Imagine what the Minoans saw if they ever tried to come back to their beloved island a couple of weeks after the eruption. There would have been ash everywhere, ash that would have been too hot to walk on. The whole ocean would have had a layer of pumice floating on it, which would have prevented the Minoans from visiting their home. The whole landscape changed dramatically, and would have been unrecognizable. The Minoans probably turned right around when they saw this. (Read Katie’s last blog to learn about why they left). I always like to imagine what their reactions would have been when they saw what happened. Maybe they didn’t know what even happened in the first place? Maybe they had an idea, and knew it was a smart idea never to return? Whatever did happen, the effects of the Minoan eruption intrigue me. Studying the volcano eruption is like the climax of the story, and researching the global effects is the ending. Continue reading “Around the World”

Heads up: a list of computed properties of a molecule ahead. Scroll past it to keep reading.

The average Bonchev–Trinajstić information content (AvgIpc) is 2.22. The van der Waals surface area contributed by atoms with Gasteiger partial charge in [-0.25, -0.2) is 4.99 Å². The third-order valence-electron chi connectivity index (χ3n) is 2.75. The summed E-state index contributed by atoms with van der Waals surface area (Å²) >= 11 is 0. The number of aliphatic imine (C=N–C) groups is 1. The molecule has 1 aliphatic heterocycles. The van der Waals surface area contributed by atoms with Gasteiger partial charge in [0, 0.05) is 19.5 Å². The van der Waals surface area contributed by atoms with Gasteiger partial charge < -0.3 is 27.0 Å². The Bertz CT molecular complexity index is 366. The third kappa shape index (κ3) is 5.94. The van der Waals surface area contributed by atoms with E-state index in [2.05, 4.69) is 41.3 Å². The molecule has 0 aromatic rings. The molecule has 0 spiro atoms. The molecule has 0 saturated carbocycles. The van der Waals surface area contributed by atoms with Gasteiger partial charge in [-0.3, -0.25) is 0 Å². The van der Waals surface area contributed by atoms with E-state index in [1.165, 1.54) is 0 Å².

At first, I don’t see it. I look up and down the massive outcrop of pumice, ash, and lithic fragments that were launched from the volcanic vent during the Minoan eruption over the years and I still don’t see it. It wasn’t until my partner, Ray, pointed it out that I finally notice it: an odd, cluster of rocks that don’t match the rest. Lisa, our instructor, wanted us to try to figure it out before she told us the story behind the rocks. She left my partner and I to think about it while we started our stratigraphic section.
As I walk up the last steps of the Acropolis, I stop and admire the beauty and grandness of it all. I do not take any photos at first. Instead, I marvel at all of the detail and imagine of all the extensive labor that must have been put into building this city. Every direction I turn has an astonishingly exquisite temple with a story behind it. I can envision the workers pouring their dedication into these temples, knowing that they used manual labor instead of technology. I can conceptualize what the Parthenon may have looked like before it started to deteriorate. I then started to wonder about every single detail of the Acropolis, from the base of it to its location, which is what made me want to research into it.